Recently, I was standing outside of a restaurant waiting for my bride. (Sometimes we husbands must do that.) I was alone except for an employee of the establishment. He said “Hi” and I responded with the same. Then it dawned on me. Perhaps the Lord would have me talk with this man about His love.
I spoke to the man and he responded in a way that suggested he was eager to talk. I told him I was a Baptist pastor and he seemed surprised. The older, fatter and balder I get, the less surprised he will be. 🙂
Then I asked him a question. “Do you know what Baptists believe?” “No,” he said. “What do they believe?” I used that opportunity to tell him what the bible says about how one can have a relationship with God. I talked to him about the cross and resurrection, sin and repentance, grace and forgiveness. While he did not trust Christ as Savior and Lord that night, it was obvious he had been looking for something… for Someone. We parted ways with him promising to visit church.
It was a sweet moment and I was reminded of the joy that comes with sharing my faith. Why don’t I share my faith more often? Why don’t Christians in general share their faith more often? Some possible reasons-
1. I’m busy. I can fill my life with activity quite easily. And some of that is necessary. But the tyranny of the urgent can fill my life with so many things that I am in danger of missing something as central as sharing good news with others. Good things can keep me from great things.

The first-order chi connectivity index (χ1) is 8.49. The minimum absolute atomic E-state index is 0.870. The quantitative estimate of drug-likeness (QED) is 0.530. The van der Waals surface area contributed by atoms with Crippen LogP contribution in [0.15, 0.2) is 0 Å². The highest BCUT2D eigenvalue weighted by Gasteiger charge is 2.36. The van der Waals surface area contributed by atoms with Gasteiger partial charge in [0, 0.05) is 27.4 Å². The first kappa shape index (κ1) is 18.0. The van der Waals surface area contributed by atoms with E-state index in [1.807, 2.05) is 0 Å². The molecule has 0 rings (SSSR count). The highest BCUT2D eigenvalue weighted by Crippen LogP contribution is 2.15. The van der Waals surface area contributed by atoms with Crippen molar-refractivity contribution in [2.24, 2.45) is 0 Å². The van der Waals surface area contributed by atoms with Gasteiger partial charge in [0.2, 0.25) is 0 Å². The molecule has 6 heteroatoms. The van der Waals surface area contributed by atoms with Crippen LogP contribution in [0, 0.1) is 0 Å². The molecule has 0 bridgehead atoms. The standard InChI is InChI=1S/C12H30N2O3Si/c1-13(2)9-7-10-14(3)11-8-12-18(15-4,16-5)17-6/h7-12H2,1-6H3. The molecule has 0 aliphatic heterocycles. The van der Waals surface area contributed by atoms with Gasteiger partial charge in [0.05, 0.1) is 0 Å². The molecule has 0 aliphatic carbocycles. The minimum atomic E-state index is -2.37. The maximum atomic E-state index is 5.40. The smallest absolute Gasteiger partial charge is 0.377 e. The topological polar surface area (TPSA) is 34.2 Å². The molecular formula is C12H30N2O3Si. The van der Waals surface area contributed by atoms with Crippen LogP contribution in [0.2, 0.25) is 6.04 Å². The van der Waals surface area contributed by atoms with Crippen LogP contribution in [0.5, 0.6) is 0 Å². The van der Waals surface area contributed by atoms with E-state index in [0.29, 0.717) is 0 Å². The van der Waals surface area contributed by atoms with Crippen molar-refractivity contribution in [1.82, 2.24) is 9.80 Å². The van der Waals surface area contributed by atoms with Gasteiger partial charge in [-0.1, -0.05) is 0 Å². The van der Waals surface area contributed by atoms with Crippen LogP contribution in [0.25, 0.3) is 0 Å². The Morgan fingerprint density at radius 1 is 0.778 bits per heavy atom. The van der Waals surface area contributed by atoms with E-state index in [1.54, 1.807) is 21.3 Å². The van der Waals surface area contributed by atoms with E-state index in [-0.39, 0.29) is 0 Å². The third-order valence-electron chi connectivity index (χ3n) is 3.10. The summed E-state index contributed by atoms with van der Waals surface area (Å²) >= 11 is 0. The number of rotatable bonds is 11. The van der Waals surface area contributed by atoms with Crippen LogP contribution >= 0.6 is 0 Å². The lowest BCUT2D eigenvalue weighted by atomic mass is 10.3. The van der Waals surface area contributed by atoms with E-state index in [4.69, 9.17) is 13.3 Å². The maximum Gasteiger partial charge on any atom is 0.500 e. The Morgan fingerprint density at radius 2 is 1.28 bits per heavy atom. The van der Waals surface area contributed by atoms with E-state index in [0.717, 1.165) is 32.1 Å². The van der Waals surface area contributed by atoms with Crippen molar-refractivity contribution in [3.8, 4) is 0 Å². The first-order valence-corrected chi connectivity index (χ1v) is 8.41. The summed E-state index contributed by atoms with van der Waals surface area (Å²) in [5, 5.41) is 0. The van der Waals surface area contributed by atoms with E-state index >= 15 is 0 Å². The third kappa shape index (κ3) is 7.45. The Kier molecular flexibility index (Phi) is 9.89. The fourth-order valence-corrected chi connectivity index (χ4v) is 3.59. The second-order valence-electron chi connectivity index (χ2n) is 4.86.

2. Apathy is easy. It doesn’t take any work at all to be apathetic. It takes intentionality to share my faith. Doing nothing is the default position. Talking to others takes some effort and some guts. It is scary and dangerous- -and exciting and beautiful. Apathy misses the thrilling life of radical obedience.
3. I’m seldom encouraged to share. Evangelism is seldom spoken of in Christian circles. We are more apt to speak of mission trips (is it really a mission trip if the gospel isn’t verbalized?) and church planting (with the idea that they will be involved in sharing the gospel with the lost), etc. But not as often are we encouraged to verbally share our faith with others.
None of these reasons are adequate. Sharing my faith is both a biblical mandate (clearly!) and a natural result of the nature of this good news (beggars who find bread will want other beggars to know of this source of bread!). Maybe we just need to open our eyes and our hearts and our mouths.